Python Pandas

Pandas is an open-source library that is made mainly for working with relational or labeled data both easily and intuitively. It provides various data structures and operations for manipulating numerical data and time series. This library is built on the top of the NumPy library. Pandas is fast and it has high-performance & productivity for users.

Table of Content

  • History
  • Advantages
  • Getting Started
    • Series
    • DataFrame
  • Why Pandas is used for Data Science


Pandas was initially developed by Wes McKinney in 2008 while he was working at AQR Capital Management. He convinced the AQR to allow him to open source the Pandas. Another AQR employee, Chang She, joined as the second major contributor to the library in 2012. Over the time many versions of pandas have been released. The latest version of the pandas is 1.0.1


  • Fast and efficient for manipulating and analyzing data.
  • Data from different file objects can be loaded.
  • Easy handling of missing data (represented as NaN) in floating point as well as non-floating point data
  • Size mutability: columns can be inserted and deleted from DataFrame and higher dimensional objects
  • Data set merging and joining.
  • Flexible reshaping and pivoting of data sets
  • Provides time-series functionality.
  • Powerful group by functionality for performing split-apply-combine operations on data sets.

Getting Started

After the pandas has been installed into the system, you need to import the library. This module is generally imported as –

import pandas as pd

Here, pd is referred to as an alias to the Pandas. However, it is not necessary to import the library using alias, it just helps in writing less amount of code everytime a method or property is called.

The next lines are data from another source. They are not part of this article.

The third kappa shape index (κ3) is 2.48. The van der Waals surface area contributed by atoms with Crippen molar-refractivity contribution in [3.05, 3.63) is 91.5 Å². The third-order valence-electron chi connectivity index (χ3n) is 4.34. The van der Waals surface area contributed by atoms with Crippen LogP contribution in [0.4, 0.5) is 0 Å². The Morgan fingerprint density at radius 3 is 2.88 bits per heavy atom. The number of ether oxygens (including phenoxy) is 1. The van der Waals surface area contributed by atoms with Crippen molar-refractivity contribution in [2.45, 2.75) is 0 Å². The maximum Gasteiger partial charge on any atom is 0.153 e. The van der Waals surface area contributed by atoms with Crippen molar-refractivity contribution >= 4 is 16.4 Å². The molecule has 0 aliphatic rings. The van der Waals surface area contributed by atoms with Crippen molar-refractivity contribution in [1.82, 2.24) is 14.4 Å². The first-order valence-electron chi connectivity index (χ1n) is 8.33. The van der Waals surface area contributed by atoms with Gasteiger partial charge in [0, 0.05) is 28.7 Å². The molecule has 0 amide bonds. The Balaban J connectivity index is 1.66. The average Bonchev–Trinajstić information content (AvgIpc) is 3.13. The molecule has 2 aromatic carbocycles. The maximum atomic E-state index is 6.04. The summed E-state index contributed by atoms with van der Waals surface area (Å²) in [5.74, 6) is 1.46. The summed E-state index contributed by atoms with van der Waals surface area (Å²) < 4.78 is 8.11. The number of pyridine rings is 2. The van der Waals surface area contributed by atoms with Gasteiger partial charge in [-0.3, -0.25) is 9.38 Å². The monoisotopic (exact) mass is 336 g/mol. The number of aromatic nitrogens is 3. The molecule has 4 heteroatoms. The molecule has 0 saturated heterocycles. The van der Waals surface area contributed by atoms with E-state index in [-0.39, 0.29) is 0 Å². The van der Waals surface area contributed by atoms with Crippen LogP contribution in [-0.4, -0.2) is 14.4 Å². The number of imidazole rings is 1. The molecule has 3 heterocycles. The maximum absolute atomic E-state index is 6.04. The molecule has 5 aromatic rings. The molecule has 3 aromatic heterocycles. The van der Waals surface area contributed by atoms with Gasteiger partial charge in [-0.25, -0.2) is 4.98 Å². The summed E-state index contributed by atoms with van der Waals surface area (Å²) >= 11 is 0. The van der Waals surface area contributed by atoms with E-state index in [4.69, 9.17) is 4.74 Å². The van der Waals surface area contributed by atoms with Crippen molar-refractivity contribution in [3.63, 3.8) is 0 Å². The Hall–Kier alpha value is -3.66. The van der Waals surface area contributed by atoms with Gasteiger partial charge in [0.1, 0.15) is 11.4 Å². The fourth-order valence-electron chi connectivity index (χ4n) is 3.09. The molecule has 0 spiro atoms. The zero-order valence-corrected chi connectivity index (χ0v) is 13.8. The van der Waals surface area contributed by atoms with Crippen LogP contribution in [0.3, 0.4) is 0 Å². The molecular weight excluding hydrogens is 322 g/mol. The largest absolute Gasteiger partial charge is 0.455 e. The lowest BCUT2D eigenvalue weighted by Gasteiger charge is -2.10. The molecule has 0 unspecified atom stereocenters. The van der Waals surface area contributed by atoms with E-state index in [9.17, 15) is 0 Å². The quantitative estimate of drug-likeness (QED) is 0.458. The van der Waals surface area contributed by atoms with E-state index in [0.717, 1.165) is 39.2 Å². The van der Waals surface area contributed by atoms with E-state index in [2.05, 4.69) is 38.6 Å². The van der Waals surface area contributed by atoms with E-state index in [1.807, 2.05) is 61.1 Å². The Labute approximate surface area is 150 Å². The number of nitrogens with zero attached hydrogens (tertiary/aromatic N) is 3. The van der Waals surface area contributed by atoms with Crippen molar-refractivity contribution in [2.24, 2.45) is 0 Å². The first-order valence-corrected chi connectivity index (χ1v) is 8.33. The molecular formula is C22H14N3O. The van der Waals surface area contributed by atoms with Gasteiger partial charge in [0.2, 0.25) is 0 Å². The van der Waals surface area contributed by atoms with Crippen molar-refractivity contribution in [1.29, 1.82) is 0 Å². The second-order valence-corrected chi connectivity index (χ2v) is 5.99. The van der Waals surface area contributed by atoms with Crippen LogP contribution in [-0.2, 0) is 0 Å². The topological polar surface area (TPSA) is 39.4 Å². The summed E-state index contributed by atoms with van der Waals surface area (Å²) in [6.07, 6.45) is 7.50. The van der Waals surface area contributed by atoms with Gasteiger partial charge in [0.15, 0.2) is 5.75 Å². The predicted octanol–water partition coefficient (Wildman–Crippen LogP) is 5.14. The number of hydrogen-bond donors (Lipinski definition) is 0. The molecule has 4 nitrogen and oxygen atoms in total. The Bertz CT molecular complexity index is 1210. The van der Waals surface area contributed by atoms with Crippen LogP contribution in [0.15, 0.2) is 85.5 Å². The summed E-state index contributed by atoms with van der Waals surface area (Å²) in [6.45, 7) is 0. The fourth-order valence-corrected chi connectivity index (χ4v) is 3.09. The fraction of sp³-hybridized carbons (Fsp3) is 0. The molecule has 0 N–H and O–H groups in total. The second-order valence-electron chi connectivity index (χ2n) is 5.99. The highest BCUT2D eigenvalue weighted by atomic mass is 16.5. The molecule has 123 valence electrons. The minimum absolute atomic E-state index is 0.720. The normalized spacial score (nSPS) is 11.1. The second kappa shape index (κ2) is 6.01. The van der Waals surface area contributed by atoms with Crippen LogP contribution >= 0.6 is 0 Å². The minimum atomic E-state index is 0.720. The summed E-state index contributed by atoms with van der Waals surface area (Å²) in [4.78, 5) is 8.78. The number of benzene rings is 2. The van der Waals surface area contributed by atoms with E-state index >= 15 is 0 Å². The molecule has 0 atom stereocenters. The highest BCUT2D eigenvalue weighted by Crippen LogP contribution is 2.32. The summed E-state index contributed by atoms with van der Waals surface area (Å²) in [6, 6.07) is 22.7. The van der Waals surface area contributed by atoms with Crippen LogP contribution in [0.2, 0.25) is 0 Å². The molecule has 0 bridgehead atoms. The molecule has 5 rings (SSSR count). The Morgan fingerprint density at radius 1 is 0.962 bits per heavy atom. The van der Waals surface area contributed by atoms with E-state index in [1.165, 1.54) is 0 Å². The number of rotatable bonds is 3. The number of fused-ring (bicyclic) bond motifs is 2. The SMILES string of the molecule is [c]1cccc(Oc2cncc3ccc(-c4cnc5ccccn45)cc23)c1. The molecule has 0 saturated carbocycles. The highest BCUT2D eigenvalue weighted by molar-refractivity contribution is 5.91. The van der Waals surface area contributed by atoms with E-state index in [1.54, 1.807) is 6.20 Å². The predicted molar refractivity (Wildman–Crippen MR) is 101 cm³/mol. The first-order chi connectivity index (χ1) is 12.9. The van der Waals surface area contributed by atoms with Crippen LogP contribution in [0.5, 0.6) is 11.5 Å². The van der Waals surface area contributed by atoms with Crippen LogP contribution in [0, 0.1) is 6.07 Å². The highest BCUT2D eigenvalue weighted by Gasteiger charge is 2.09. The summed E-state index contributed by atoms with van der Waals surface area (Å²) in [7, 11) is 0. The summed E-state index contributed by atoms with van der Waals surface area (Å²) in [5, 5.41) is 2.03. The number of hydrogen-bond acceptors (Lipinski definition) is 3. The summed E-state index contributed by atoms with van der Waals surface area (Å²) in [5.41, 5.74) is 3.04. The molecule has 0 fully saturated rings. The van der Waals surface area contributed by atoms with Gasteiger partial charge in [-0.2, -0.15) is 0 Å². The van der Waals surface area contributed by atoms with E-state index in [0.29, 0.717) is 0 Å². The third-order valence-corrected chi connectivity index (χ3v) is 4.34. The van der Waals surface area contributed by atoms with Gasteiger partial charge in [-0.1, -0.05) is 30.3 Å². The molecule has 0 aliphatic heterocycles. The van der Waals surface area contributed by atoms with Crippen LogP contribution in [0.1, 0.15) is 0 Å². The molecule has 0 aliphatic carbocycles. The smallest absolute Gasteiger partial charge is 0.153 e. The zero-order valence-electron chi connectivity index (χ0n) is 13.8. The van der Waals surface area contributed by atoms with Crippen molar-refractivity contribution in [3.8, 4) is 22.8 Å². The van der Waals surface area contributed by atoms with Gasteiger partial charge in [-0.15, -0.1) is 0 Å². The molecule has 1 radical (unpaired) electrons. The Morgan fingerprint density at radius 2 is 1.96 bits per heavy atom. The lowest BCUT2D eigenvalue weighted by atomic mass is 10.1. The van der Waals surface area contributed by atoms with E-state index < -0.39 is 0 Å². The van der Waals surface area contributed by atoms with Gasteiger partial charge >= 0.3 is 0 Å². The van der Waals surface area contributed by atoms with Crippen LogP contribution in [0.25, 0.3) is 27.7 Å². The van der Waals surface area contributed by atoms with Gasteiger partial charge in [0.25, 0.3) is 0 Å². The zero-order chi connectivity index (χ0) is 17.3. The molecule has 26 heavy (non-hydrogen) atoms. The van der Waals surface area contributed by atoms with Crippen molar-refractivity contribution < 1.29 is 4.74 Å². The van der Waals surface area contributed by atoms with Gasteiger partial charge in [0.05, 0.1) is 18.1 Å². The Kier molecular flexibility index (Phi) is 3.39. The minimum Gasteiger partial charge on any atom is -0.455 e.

Python NumPy

Numpy is a general-purpose array-processing package. It provides a high-performance multidimensional array object, and tools for working with these arrays. It is the fundamental package for scientific computing with Python.
Besides its obvious scientific uses, Numpy can also be used as an efficient multi-dimensional container of generic data.

Arrays in Numpy

Array in Numpy is a table of elements (usually numbers), all of the same type, indexed by a tuple of positive integers. In Numpy, number of dimensions of the array is called rank of the array.A tuple of integers giving the size of the array along each dimension is known as shape of the array. An array class in Numpy is called as ndarray. Elements in Numpy arrays are accessed by using square brackets and can be initialized by using nested Python Lists.

Creating a Numpy Array
Arrays in Numpy can be created by multiple ways, with various number of Ranks, defining the size of the Array. Arrays can also be created with the use of various data types such as lists, tuples, etc. The type of the resultant array is deduced from the type of the elements in the sequences.